That’s it! Once you know the deepest heart of your characters, whenever you write a scene their actions and reactions will come to you instinctively, because you know them so well. EASY!

The reader does not need to be privy to all this information, but you do! Don’t put it all in the story but let this background knowledge inform the whole story. Use your character’s past, flaws and talents to shape a meaningful plot with a character arc that feels real, because it springs from deep desires and ancient wounds. Reveal different meaningful aspects of the character’s past as a drip feed throughout the story so the reader comes to understand them gradually – no big info dump at the start! And remember to always leave room for your characters to surprise you! If they suddenly say something or do something that you hadn’t planned, then let them have their heads for a while and see where it takes you.

Hope that’s useful! Let me know how you go with the activities. Here are more posts on character creation The C- Word Method and Will She or Won’t She.

Lots of love

Edwina xx


As writers, our primary aim is to keep readers turning the page, glued to our story, compelled to read on way past bedtime. To keep readers up at night, they need to be invested in our story, connected to our characters and their goals. 

Jayne Mansfield had to keep reading even in the bath!

If a character has no opposition to those goals, then the story is over very quickly. 

EG. Maya wants to become a singer, wins a talent competition and is signed to a major label. That may be how the dream goes, but without opposition your story is over in a page.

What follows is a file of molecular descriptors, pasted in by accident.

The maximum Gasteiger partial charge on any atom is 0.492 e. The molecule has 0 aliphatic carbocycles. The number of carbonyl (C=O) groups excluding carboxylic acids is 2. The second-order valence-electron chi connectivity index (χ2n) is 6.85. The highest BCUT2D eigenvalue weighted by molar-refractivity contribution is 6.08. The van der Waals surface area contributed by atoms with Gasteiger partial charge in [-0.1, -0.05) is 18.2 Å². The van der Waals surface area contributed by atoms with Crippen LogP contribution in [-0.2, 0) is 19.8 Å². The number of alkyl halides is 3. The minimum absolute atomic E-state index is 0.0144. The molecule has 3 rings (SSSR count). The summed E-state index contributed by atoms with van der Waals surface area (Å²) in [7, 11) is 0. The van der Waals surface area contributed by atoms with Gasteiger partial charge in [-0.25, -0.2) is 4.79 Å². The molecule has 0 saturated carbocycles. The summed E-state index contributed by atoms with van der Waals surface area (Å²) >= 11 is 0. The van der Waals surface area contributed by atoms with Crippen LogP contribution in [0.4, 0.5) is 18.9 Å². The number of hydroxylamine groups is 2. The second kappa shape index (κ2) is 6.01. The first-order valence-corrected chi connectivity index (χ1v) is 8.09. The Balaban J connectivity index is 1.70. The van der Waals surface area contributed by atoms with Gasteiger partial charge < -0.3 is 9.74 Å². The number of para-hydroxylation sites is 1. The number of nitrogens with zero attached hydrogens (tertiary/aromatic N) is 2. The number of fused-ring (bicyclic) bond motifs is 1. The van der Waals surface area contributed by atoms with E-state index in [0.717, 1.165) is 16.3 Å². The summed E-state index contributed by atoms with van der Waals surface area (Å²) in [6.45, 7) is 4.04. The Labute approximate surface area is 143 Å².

We need to make that goal hard to attain. Anything we work hard for we value more than something given to us too easily. I think that’s why childbirth is often such an arduous process. After a woman has been battling contractions for hours, her baby is extra precious to her. She’ll kill to protect the tiny being she’s worked so hard for.

So when we create our stories we need to make sure our characters have something to fight against or overcome. 

Photo by RODNAE Productions on Maya and her best friend?

EG: Maya wants to become a singer. She enters a competition, but her parents refuse to let her attend and lock her in her room. 

Even more than this, something needs to be at risk, to hang in the balance. 

EG: Maya wants to become a singer and she enters a competition, but her parents refuse to let her attend and lock her in her room. But if Maya doesn’t go then she won’t be able to win the prize money to pay for her best friend’s operation.

What’s at stake? Her best friend’s life! As well as Maya’s chance at stardom. That’s going to keep us up at night.